A Disappearing Act

By Peter Groves

“You also are witnesses, because you have been with me from the beginning.” (John 15:27)

When I told my friend the Chaplain of Merton that I was to be speaking to you on the Feast of Sts. Simon and Jude, he immediately replied “I sincerely hope you’ll be making a connection between the Patron Saint of Lost Causes and Anglican Theological Education.” As it happens, I wasn’t planning to do that, perhaps because — as my friend knows all too well, we having trained together — I disliked my own theological college so much that I became convinced ordination training was a conspiracy designed to make us all so desperate to leave that we instantly fell in love with parish ministry. If so, it certainly worked in my case, but that was a long time ago, things are very different now and, don’t worry, I didn’t train here.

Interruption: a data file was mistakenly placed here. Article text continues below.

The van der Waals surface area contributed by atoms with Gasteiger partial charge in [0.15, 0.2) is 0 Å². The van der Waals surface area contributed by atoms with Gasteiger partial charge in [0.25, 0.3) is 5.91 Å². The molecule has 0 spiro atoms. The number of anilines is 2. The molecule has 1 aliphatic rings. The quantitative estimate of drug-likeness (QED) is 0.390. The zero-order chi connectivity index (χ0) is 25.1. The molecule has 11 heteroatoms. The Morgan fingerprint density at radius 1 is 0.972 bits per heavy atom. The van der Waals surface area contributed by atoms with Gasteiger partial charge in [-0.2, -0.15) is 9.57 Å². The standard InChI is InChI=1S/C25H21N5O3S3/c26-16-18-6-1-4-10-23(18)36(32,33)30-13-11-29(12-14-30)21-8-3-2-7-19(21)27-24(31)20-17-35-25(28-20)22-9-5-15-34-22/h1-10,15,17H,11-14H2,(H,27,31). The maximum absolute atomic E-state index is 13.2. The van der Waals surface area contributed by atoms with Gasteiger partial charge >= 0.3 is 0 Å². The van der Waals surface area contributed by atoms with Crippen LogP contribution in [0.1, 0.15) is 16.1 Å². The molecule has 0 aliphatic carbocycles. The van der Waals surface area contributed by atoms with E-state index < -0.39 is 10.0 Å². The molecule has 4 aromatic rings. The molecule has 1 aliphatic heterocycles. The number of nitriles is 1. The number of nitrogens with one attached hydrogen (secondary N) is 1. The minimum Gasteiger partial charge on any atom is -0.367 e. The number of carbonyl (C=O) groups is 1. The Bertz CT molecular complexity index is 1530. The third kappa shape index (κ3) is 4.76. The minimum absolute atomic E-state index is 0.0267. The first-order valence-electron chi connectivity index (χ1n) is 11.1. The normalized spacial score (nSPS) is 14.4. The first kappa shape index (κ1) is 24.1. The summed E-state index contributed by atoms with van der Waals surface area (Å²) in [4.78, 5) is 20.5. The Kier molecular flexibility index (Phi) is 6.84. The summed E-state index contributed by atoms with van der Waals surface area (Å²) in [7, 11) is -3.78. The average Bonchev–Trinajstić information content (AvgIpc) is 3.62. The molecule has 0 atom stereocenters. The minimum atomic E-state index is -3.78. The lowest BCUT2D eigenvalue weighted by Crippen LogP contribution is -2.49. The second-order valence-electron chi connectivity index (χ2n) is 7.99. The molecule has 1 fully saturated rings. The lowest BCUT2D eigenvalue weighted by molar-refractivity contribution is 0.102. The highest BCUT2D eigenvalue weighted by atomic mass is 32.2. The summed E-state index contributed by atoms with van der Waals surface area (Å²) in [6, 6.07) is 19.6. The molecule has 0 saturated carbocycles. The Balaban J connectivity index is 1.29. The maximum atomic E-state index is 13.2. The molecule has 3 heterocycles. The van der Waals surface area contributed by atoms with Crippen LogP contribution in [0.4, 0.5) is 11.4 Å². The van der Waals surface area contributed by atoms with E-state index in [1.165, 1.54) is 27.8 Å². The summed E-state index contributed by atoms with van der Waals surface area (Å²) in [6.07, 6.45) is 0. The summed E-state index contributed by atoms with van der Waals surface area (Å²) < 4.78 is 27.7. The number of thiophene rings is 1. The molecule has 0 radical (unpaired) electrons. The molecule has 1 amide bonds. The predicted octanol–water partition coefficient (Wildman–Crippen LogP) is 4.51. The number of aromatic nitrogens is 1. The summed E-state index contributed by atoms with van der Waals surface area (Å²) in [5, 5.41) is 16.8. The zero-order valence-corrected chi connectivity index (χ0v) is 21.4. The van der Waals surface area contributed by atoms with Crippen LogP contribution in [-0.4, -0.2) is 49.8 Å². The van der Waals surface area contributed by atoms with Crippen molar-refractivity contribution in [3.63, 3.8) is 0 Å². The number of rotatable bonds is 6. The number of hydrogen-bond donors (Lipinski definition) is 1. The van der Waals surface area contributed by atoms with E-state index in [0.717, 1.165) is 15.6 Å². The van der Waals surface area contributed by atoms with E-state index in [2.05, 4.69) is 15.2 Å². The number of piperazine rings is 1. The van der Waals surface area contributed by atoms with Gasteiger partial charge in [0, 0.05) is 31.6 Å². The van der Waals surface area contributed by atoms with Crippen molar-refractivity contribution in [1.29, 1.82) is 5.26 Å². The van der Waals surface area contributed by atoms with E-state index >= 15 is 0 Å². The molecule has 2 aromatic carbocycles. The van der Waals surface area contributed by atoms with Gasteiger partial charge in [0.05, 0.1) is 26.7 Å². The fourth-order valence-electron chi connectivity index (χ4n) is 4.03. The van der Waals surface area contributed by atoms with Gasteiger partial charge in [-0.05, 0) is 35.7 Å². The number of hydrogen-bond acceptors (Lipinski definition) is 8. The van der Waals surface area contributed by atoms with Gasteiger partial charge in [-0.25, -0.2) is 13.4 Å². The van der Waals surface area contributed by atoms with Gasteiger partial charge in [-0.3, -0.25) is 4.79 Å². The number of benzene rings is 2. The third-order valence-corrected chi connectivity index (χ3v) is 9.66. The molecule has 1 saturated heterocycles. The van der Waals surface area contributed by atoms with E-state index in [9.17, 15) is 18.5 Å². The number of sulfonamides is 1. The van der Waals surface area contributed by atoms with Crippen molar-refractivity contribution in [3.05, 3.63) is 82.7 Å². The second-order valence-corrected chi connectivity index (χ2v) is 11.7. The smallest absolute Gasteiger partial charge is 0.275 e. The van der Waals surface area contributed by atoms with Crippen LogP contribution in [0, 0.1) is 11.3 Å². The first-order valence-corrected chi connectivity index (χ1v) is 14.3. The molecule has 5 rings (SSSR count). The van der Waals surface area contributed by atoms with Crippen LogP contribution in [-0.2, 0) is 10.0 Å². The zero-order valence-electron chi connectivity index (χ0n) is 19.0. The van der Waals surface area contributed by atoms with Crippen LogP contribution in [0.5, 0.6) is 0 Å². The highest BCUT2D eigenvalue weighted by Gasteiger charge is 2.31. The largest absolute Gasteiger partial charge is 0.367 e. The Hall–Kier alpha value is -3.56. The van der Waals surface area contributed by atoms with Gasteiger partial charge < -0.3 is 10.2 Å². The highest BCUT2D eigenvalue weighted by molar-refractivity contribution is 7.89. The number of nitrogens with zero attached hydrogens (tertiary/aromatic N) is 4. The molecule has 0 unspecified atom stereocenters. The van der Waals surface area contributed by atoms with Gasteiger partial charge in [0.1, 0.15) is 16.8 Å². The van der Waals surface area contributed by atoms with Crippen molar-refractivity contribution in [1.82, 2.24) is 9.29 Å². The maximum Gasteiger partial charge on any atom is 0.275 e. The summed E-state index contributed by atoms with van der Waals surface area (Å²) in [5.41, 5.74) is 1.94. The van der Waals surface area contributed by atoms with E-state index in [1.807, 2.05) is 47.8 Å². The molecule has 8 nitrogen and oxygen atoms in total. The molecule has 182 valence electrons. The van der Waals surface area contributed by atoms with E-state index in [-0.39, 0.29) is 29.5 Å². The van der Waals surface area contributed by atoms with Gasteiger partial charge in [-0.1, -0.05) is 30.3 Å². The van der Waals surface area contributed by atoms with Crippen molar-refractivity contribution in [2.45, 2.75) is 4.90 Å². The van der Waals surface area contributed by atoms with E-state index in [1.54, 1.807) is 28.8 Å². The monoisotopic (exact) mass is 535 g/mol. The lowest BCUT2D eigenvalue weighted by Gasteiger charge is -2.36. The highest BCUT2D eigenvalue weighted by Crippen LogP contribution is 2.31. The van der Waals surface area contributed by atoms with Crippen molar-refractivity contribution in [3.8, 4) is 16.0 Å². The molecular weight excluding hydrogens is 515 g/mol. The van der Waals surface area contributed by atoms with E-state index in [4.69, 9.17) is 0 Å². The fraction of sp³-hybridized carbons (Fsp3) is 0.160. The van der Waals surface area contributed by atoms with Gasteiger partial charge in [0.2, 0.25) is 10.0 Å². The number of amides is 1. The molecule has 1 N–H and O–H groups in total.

One of the things I did to keep me sane was escape to London as often as possible to watch Queens Park Rangers. My extended long dark night of the soul was made even darker by the fact that they chose precisely this time to get themselves relegated, and have struggled ever since. Ever since, that is, until an interesting character called Flavio Briatore bought the club and persuaded his super-rich friends to invest. Whilst the club was saved from financial ruin, the takeover was rather bad news for one particular employee, a mascot called Jude the cat.

You see, Queens Park Rangers started life in the 1880s as St Jude’s Boys Club, and you don’t need to know much about the game to know that lost causes find plenty of homes in the football league. Around ten years ago a black cat was living at the stadium, and seemed to appear only in the middle of matches which we went on to win. As a result, Jude the cat became our official mascot and some poor chap was paid to dress up in a huge black cat costume and dance around the pitch before the match.